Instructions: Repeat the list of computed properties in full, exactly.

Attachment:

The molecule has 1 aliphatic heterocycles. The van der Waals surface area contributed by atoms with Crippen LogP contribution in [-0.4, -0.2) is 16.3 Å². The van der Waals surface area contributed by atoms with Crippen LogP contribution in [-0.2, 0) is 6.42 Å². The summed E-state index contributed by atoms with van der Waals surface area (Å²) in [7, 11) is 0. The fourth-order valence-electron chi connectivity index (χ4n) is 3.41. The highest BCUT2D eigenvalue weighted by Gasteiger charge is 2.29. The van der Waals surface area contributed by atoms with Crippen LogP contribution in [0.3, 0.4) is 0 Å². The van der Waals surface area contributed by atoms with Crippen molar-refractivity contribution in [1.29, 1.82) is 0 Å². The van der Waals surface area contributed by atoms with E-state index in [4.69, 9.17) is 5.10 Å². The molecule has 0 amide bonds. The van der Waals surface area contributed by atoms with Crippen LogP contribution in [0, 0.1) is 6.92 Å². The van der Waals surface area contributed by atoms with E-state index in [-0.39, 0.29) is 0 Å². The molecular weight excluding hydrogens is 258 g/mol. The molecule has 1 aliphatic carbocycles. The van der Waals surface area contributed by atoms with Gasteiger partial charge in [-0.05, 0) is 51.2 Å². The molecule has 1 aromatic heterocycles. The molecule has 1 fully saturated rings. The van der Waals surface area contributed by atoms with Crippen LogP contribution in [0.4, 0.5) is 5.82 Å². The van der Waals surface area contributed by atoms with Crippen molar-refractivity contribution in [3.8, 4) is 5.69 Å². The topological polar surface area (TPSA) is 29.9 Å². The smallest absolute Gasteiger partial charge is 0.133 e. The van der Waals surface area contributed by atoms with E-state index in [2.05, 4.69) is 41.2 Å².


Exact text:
The molecule has 1 aliphatic heterocycles. The van der Waals surface area contributed by atoms with Crippen LogP contribution in [-0.4, -0.2) is 16.3 Å². The van der Waals surface area contributed by atoms with Crippen LogP contribution in [-0.2, 0) is 6.42 Å². The summed E-state index contributed by atoms with van der Waals surface area (Å²) in [7, 11) is 0. The fourth-order valence-electron chi connectivity index (χ4n) is 3.41. The highest BCUT2D eigenvalue weighted by Gasteiger charge is 2.29. The van der Waals surface area contributed by atoms with Crippen LogP contribution in [0.3, 0.4) is 0 Å². The van der Waals surface area contributed by atoms with Crippen molar-refractivity contribution in [1.29, 1.82) is 0 Å². The van der Waals surface area contributed by atoms with E-state index in [4.69, 9.17) is 5.10 Å². The molecule has 0 amide bonds. The van der Waals surface area contributed by atoms with Crippen LogP contribution in [0, 0.1) is 6.92 Å². The van der Waals surface area contributed by atoms with E-state index in [-0.39, 0.29) is 0 Å². The molecular weight excluding hydrogens is 258 g/mol. The molecule has 1 aliphatic carbocycles. The van der Waals surface area contributed by atoms with Gasteiger partial charge in [-0.05, 0) is 51.2 Å². The molecule has 1 aromatic heterocycles. The molecule has 1 fully saturated rings. The van der Waals surface area contributed by atoms with Crippen LogP contribution in [0.4, 0.5) is 5.82 Å². The van der Waals surface area contributed by atoms with Crippen molar-refractivity contribution in [3.8, 4) is 5.69 Å². The topological polar surface area (TPSA) is 29.9 Å². The smallest absolute Gasteiger partial charge is 0.133 e. The van der Waals surface area contributed by atoms with E-state index in [2.05, 4.69) is 41.2 Å².